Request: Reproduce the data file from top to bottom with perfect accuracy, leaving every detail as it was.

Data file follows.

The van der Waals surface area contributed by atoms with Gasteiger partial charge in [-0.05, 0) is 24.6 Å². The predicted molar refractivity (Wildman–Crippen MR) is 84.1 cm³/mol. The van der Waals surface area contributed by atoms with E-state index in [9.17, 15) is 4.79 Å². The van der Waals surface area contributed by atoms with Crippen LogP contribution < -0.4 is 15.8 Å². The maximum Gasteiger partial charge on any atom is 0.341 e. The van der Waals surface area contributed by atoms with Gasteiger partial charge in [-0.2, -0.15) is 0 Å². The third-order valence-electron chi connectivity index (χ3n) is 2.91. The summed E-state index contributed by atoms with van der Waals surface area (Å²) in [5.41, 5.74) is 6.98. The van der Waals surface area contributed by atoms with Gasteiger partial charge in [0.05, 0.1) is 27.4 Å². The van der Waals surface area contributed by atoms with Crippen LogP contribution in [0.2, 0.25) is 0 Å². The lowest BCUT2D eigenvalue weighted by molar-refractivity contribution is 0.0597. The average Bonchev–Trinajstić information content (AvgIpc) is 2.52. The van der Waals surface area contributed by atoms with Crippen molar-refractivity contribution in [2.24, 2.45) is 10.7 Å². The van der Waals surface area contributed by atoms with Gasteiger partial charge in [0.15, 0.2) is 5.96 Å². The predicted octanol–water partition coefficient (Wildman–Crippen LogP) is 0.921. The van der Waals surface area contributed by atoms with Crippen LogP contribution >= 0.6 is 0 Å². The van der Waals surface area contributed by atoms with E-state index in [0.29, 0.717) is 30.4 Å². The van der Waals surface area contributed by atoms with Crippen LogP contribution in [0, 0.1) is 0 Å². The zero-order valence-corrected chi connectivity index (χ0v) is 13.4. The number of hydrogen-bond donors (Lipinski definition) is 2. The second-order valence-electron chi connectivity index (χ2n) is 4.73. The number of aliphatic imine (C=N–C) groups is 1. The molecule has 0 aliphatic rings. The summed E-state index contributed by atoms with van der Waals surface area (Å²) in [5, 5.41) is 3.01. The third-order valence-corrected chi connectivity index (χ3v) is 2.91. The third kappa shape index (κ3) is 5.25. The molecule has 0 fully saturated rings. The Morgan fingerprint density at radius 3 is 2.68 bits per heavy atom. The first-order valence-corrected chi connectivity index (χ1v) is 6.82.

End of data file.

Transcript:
The van der Waals surface area contributed by atoms with Gasteiger partial charge in [-0.05, 0) is 24.6 Å². The predicted molar refractivity (Wildman–Crippen MR) is 84.1 cm³/mol. The van der Waals surface area contributed by atoms with E-state index in [9.17, 15) is 4.79 Å². The van der Waals surface area contributed by atoms with Crippen LogP contribution < -0.4 is 15.8 Å². The maximum Gasteiger partial charge on any atom is 0.341 e. The van der Waals surface area contributed by atoms with Gasteiger partial charge in [-0.2, -0.15) is 0 Å². The third-order valence-electron chi connectivity index (χ3n) is 2.91. The summed E-state index contributed by atoms with van der Waals surface area (Å²) in [5.41, 5.74) is 6.98. The van der Waals surface area contributed by atoms with Gasteiger partial charge in [0.05, 0.1) is 27.4 Å². The van der Waals surface area contributed by atoms with Crippen LogP contribution in [0.2, 0.25) is 0 Å². The lowest BCUT2D eigenvalue weighted by molar-refractivity contribution is 0.0597. The average Bonchev–Trinajstić information content (AvgIpc) is 2.52. The van der Waals surface area contributed by atoms with Crippen molar-refractivity contribution in [2.24, 2.45) is 10.7 Å². The van der Waals surface area contributed by atoms with Gasteiger partial charge in [0.15, 0.2) is 5.96 Å². The predicted octanol–water partition coefficient (Wildman–Crippen LogP) is 0.921. The van der Waals surface area contributed by atoms with Crippen LogP contribution >= 0.6 is 0 Å². The van der Waals surface area contributed by atoms with E-state index in [0.29, 0.717) is 30.4 Å². The van der Waals surface area contributed by atoms with Crippen LogP contribution in [0, 0.1) is 0 Å². The zero-order valence-corrected chi connectivity index (χ0v) is 13.4. The number of hydrogen-bond donors (Lipinski definition) is 2. The second-order valence-electron chi connectivity index (χ2n) is 4.73. The number of aliphatic imine (C=N–C) groups is 1. The molecule has 0 aliphatic rings. The summed E-state index contributed by atoms with van der Waals surface area (Å²) in [5, 5.41) is 3.01. The third-order valence-corrected chi connectivity index (χ3v) is 2.91. The third kappa shape index (κ3) is 5.25. The molecule has 0 fully saturated rings. The Morgan fingerprint density at radius 3 is 2.68 bits per heavy atom. The first-order valence-corrected chi connectivity index (χ1v) is 6.82.